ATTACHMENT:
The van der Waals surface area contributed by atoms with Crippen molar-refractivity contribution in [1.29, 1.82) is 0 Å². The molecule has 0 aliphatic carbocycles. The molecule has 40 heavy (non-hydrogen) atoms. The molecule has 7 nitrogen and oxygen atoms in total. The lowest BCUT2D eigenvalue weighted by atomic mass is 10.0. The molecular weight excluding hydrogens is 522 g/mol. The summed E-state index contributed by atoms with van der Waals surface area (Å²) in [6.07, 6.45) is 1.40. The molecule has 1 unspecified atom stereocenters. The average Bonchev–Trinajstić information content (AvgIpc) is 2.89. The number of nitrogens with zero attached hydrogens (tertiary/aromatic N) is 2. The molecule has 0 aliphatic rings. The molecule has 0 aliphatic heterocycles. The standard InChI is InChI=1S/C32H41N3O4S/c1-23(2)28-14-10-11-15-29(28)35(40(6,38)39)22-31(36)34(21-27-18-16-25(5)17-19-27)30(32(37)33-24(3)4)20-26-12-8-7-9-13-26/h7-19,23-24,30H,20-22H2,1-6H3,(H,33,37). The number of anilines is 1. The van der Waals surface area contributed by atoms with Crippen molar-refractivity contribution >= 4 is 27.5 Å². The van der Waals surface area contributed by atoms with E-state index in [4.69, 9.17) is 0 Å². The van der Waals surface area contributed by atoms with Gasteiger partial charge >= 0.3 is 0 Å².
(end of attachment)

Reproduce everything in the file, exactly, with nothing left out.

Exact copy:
The van der Waals surface area contributed by atoms with Crippen molar-refractivity contribution in [1.29, 1.82) is 0 Å². The molecule has 0 aliphatic carbocycles. The molecule has 40 heavy (non-hydrogen) atoms. The molecule has 7 nitrogen and oxygen atoms in total. The lowest BCUT2D eigenvalue weighted by atomic mass is 10.0. The molecular weight excluding hydrogens is 522 g/mol. The summed E-state index contributed by atoms with van der Waals surface area (Å²) in [6.07, 6.45) is 1.40. The molecule has 1 unspecified atom stereocenters. The average Bonchev–Trinajstić information content (AvgIpc) is 2.89. The number of nitrogens with zero attached hydrogens (tertiary/aromatic N) is 2. The molecule has 0 aliphatic rings. The molecule has 0 aliphatic heterocycles. The standard InChI is InChI=1S/C32H41N3O4S/c1-23(2)28-14-10-11-15-29(28)35(40(6,38)39)22-31(36)34(21-27-18-16-25(5)17-19-27)30(32(37)33-24(3)4)20-26-12-8-7-9-13-26/h7-19,23-24,30H,20-22H2,1-6H3,(H,33,37). The number of anilines is 1. The van der Waals surface area contributed by atoms with Crippen molar-refractivity contribution >= 4 is 27.5 Å². The van der Waals surface area contributed by atoms with E-state index in [4.69, 9.17) is 0 Å². The van der Waals surface area contributed by atoms with Gasteiger partial charge >= 0.3 is 0 Å².